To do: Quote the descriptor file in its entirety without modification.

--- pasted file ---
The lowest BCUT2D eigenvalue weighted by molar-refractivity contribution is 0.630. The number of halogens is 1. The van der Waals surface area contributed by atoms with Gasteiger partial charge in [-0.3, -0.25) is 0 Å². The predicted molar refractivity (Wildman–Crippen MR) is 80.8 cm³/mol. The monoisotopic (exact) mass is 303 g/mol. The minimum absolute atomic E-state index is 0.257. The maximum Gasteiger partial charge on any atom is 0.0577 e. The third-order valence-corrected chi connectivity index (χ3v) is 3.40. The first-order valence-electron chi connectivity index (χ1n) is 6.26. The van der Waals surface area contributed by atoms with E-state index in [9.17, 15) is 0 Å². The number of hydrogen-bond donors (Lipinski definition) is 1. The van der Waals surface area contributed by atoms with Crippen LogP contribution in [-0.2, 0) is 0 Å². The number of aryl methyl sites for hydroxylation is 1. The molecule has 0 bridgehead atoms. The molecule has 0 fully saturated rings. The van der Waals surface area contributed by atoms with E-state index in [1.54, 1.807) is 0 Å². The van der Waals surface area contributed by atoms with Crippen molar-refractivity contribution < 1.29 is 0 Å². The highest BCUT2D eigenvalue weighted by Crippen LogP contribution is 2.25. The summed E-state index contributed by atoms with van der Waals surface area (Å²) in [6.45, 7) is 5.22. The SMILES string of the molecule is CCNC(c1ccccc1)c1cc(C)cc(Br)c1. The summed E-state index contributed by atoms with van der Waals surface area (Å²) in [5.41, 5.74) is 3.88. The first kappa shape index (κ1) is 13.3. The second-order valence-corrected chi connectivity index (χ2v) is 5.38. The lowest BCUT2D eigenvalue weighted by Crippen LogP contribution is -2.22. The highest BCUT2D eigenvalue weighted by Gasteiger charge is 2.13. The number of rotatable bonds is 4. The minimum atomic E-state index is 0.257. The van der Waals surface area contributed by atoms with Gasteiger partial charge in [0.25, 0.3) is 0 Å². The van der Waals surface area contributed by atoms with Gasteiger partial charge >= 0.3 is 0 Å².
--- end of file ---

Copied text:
The lowest BCUT2D eigenvalue weighted by molar-refractivity contribution is 0.630. The number of halogens is 1. The van der Waals surface area contributed by atoms with Gasteiger partial charge in [-0.3, -0.25) is 0 Å². The predicted molar refractivity (Wildman–Crippen MR) is 80.8 cm³/mol. The monoisotopic (exact) mass is 303 g/mol. The minimum absolute atomic E-state index is 0.257. The maximum Gasteiger partial charge on any atom is 0.0577 e. The third-order valence-corrected chi connectivity index (χ3v) is 3.40. The first-order valence-electron chi connectivity index (χ1n) is 6.26. The van der Waals surface area contributed by atoms with E-state index in [9.17, 15) is 0 Å². The number of hydrogen-bond donors (Lipinski definition) is 1. The van der Waals surface area contributed by atoms with Crippen LogP contribution in [-0.2, 0) is 0 Å². The number of aryl methyl sites for hydroxylation is 1. The molecule has 0 bridgehead atoms. The molecule has 0 fully saturated rings. The van der Waals surface area contributed by atoms with E-state index in [1.54, 1.807) is 0 Å². The van der Waals surface area contributed by atoms with Crippen molar-refractivity contribution < 1.29 is 0 Å². The highest BCUT2D eigenvalue weighted by Crippen LogP contribution is 2.25. The summed E-state index contributed by atoms with van der Waals surface area (Å²) in [6.45, 7) is 5.22. The SMILES string of the molecule is CCNC(c1ccccc1)c1cc(C)cc(Br)c1. The summed E-state index contributed by atoms with van der Waals surface area (Å²) in [5.41, 5.74) is 3.88. The first kappa shape index (κ1) is 13.3. The second-order valence-corrected chi connectivity index (χ2v) is 5.38. The lowest BCUT2D eigenvalue weighted by Crippen LogP contribution is -2.22. The highest BCUT2D eigenvalue weighted by Gasteiger charge is 2.13. The number of rotatable bonds is 4. The minimum atomic E-state index is 0.257. The van der Waals surface area contributed by atoms with Gasteiger partial charge in [0.25, 0.3) is 0 Å². The van der Waals surface area contributed by atoms with Gasteiger partial charge >= 0.3 is 0 Å².